Non communicable diseases (NCDs) in low and middle income countries including Kenya are increasing rapidly. High blood pressure is today the number one risk factor for heart disease and death on the African continent and in the world. It is also the most common cardiovascular risk factor in Africa with one in every three adult Africans being affected.
About 25 per cent of Kenyan adults are suffering from hypertension, a major cause of stroke, heart failure, kidney failure and coronary artery disease.
In Kenya today more than 50 per cent of hospital admissions are due to lifestyle diseases. The fact that a quarter of the Kenyan population has elevated blood pressure but half of these are not aware leaves millions of Kenyans untreated and can be considered a ticking time bomb. As result, this year’s World Hypertension Day and May Measurement Month themed ‘#Checkyourpressure’ or in Kenya ‘#pimapressure’ aim to increase high blood pressure awareness in all populations by mobilising them to get screened.
With the increasing urbanisation and wider availability of processed foods, a lifestyle transition is taking place. Tastes and preferences of foods are changing rapidly. Traditional staples such as legumes and starches rich in fiber and the occasional meat or fish that were previously steamed or boiled are now exchanged with highly processed carbohydrates, meat and fried foods. High-calorie diets and diets high in refined carbohydrates such as soft drinks, are catalysts of developing hypertension.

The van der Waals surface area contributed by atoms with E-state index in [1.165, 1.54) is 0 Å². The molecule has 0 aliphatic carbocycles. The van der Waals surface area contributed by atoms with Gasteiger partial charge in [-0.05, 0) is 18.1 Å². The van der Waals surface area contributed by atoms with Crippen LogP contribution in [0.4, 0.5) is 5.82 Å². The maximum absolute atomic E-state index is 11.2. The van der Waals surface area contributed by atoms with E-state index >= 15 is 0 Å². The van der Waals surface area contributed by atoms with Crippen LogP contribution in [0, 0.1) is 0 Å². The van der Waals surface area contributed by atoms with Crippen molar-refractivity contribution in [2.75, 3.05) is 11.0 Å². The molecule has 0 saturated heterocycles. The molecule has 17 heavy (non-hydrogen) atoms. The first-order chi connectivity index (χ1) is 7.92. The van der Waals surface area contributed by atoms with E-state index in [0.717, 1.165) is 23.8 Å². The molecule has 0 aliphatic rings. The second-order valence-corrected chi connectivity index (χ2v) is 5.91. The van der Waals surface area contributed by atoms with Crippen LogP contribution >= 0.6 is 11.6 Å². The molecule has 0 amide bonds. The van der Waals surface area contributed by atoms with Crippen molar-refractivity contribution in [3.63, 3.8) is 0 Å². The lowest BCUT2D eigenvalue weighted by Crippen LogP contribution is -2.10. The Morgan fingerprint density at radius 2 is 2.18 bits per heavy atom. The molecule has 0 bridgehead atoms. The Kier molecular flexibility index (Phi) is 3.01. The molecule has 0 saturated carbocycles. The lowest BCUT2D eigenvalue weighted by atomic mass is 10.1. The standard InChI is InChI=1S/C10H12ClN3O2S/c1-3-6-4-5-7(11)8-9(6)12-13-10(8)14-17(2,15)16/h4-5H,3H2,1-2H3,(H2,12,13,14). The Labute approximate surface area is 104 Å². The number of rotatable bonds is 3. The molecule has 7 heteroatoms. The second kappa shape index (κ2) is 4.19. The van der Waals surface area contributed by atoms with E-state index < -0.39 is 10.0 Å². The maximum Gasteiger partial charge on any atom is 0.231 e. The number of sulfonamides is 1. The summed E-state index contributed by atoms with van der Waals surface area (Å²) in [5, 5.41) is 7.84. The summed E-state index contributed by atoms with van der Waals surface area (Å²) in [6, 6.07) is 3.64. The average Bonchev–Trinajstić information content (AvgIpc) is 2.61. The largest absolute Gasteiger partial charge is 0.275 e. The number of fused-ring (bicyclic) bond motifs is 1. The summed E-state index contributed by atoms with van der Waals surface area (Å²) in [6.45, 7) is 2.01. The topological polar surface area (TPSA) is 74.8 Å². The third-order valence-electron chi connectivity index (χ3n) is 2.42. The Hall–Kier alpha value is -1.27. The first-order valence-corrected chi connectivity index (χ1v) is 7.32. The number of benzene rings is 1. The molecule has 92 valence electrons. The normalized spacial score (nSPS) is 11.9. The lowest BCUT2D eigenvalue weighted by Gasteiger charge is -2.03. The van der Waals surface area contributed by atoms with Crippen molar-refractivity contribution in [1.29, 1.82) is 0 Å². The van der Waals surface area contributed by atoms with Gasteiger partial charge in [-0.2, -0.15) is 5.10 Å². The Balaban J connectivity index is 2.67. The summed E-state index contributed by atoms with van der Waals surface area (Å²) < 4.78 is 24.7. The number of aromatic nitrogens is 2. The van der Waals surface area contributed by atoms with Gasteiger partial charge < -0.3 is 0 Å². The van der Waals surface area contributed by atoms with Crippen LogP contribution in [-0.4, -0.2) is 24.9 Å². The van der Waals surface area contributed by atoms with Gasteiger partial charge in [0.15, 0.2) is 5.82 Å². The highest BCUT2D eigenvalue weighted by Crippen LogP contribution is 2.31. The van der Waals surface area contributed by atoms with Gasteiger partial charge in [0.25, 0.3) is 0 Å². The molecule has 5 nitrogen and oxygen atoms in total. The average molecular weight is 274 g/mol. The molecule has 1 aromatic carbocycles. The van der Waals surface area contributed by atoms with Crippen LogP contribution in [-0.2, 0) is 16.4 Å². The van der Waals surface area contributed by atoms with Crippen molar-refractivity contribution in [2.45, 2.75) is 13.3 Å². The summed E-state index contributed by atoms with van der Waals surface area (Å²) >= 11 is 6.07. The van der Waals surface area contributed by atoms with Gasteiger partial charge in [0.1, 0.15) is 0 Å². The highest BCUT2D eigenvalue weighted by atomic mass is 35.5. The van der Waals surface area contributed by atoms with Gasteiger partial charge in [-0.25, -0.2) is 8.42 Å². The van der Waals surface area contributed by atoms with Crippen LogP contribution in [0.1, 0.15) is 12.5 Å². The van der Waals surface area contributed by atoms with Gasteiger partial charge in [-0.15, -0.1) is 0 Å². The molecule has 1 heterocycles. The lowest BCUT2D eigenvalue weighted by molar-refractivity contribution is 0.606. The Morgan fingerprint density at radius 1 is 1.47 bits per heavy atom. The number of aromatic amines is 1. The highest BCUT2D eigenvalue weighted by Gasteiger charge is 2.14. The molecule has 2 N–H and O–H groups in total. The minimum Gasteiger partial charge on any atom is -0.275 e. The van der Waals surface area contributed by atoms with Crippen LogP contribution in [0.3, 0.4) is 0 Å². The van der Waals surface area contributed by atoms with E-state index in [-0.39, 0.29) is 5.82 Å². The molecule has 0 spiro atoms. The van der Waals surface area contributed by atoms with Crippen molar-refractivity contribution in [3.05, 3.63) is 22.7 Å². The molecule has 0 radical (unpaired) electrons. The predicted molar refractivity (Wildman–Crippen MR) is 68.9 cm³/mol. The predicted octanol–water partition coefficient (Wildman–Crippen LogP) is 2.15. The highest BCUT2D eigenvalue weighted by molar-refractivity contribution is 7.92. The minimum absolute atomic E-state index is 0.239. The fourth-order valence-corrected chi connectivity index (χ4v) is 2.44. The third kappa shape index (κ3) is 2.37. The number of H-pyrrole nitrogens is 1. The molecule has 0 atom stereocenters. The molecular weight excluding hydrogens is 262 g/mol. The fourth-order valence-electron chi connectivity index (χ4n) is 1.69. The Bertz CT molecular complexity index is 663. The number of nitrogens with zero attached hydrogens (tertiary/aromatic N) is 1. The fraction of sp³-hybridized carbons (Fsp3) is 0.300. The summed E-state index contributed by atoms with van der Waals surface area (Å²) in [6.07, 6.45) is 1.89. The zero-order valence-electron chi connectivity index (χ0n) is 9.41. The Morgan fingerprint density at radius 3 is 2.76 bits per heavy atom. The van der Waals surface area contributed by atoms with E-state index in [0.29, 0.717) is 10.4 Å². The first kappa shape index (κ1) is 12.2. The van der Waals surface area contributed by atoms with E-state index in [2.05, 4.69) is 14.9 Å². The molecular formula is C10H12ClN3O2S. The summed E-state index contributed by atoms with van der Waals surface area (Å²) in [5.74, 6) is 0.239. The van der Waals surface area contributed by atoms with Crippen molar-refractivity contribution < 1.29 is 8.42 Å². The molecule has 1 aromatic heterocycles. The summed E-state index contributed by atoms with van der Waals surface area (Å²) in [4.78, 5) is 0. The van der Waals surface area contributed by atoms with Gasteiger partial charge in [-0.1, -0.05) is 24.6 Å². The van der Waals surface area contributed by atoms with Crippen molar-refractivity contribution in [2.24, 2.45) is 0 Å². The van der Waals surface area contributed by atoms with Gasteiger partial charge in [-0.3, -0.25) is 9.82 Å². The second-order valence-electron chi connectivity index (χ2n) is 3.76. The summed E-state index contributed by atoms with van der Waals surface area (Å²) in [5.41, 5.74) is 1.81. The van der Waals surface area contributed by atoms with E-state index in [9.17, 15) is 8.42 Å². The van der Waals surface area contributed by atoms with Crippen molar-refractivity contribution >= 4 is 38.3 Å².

This is further coupled with obesity where 38 per cent of Kenyans are overweight including lack of physical activity and high intake of salt, conditions that worsen the situation and call for greater awareness to avert elevated blood pressure incidences.
The healthcare system should focus on subsidising the cost of treatment of hypertension in public hospitals where hypertension management can cost around KES 200 per month. However, without awareness, the untreated cases may not be identified. Hypertension often shows no symptoms, which makes it harder to convince patients to adhere to treatment. In such cases, especially among those from poor resource settings, a case of balancing between basic needs and seeking healthcare is often not an enough incentive for them to adhere to treatment.
To mitigate this, the Government’s universal healthcare coverage plan hopes to have National Hospital Insurance Fund cover chronic lifestyle diseases including hypertension which have already to a large extent taken a huge toll on family expenditure.
During this May Measurement Month, Aga Khan University Hospital in response to this unmet need, will conduct a series of free screenings in various areas including the main University Hospital, City Market Parklands, Githurai grounds, Green Span Mall, Komarock, Capital Centre, Prestige mall, Juja Mall, T Mall, Buruburu, Kikuyu and Revival Mission Church Kanjeru.
By Dr. Anders Barasa, Research Lead and Consultant Cardiologist, Aga Khan University Hospital, Nairobi.